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Sinn Féin accuse DUP of arrogance after Arlene Foster says there will be no border poll in her lifetime

Arlene Foster said there would not be a border poll in her lifetime. Picture by Hugh Russell

Arlene Foster was last night accused of "running scared" from the debate around a border poll after the DUP leader claimed she does not expect to see a referendum on a united Ireland in her lifetime.

The 46-year-old former first minister dismissed renewed talk of a border poll, which has gained increased currency since the Brexit vote and Sinn Féin's recent resurgence at the polls.

Under the Good Friday Agreement, the secretary of state can call a unity referendum "if at any time it appears likely" that a majority in the north would support leaving the UK.

The agreement does not specify the basis of the secretary of state's decision though it is widely assumed it could be triggered by an election result or census that indicated significant support for Irish unity.

During an interview yesterday morning with BBC Radio 4's Today programme, Mrs Foster was asked if she was confident there would not be a border poll in her lifetime.

She replied: "I'm very confident about that.

"One of the difficulties with Brexit is the fact that people are superimposing Brexit on another issue, which of course in Scotland is independence and in Northern Ireland is a united Ireland.

"There are many unionists who voted to remain within the European Union, but if they were asked the question around staying in the United Kingdom or going into a united Ireland, they would very firmly say that they wanted to stay in the United Kingdom, for all of the reasons I have spoken about – it won't happen."

The DUP leader said the forthcoming Westminster elections were an opportunity to "send a very clear message" about the north's place in the UK.

But Sinn Féin's Chris Hazzard said Mrs Foster was "running scared of public opinion on an Irish unity referendum".

He claimed her remarks again highlighted the DUP’s "arrogance and contempt for the democratic process".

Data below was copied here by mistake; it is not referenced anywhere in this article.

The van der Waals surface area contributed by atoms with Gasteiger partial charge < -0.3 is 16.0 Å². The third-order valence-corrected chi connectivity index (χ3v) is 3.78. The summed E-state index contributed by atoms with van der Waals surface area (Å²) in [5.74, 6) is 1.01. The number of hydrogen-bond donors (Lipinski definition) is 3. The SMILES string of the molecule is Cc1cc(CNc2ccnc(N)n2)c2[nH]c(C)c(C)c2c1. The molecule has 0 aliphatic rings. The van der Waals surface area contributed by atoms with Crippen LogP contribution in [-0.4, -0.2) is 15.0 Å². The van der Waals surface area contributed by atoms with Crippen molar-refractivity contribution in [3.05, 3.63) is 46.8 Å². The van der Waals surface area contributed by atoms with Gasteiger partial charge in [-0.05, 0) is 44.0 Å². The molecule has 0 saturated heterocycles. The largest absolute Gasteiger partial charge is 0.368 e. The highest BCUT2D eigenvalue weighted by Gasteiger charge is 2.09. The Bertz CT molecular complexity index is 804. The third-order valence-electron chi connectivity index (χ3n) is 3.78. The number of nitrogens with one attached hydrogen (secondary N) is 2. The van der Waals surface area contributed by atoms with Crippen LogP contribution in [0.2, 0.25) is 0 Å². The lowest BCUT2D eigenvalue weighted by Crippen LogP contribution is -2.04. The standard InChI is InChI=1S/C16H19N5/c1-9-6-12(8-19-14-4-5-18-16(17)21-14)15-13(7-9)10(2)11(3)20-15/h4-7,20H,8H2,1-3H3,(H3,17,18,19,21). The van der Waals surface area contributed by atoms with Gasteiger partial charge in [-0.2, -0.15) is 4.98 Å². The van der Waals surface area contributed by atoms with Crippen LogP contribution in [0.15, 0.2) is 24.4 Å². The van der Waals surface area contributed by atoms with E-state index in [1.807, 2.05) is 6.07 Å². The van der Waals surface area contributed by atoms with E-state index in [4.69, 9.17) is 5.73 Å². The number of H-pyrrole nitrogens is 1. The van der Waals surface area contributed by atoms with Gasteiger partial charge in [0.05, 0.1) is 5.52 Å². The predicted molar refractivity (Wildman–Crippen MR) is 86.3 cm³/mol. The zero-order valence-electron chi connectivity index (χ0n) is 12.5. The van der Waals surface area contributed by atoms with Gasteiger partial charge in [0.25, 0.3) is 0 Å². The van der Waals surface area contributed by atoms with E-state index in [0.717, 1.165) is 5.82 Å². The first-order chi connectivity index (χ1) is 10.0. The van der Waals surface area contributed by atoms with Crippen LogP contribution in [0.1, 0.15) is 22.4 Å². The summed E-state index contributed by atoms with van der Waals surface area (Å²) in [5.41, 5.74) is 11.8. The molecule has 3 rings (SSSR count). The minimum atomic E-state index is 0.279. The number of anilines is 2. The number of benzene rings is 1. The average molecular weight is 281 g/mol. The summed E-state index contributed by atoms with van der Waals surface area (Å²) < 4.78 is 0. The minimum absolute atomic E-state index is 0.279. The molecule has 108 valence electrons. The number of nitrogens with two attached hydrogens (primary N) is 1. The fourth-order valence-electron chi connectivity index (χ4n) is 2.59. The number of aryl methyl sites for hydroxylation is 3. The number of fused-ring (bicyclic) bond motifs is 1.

The South Down Westminster candidate and MLA said a recent opinion poll by Lucid Talk showed that a majority of people in the north were in favour of holding a referendum on Irish unity.

"The Tory government’s attempt to drag us out of the EU against the democratic wishes of the majority of people in the north has put the debate on Irish unity front and centre in the political agenda," he said.

"The Good Friday Agreement contains provision for a referendum on Irish unity and that cannot be swept aside by Arlene Foster or anyone else."

Mr Hazzard said it was not in the DUP’s gift to determine when a border poll happened.

"Her comments are another example of the arrogance of the DUP," he said.

"Sinn Féin has called for a referendum on unity to be held within the next five years and we are building support for that."

SDLP leader Colum Eastwood told The Irish News that the comments were "based on wishful thinking rather than any political foresight".

He said the Brexit vote had transformed the constitutional landscape in Ireland and Britain and that a recent acknowledgement that the north could automatically rejoin the EU in the event of Irish reunification had created an "unprecedented" opportunity.

"The job of Irish nationalism now is to put in the hard yards to make sure we win a border poll. We have to persuade our friends and neighbours that their interests are best served in a united Ireland," he said.

"A unity referendum is no longer the preserve of Irish nationalism alone, it also belongs to European internationalism – a unity referendum is our opportunity to unite this island within the European Union."

Last month, European agreed measures that would enable the north to automatically rejoin the EU in the event of a united Ireland.

In April, British Brexit Secretary David Davis gave a similar undertaking.


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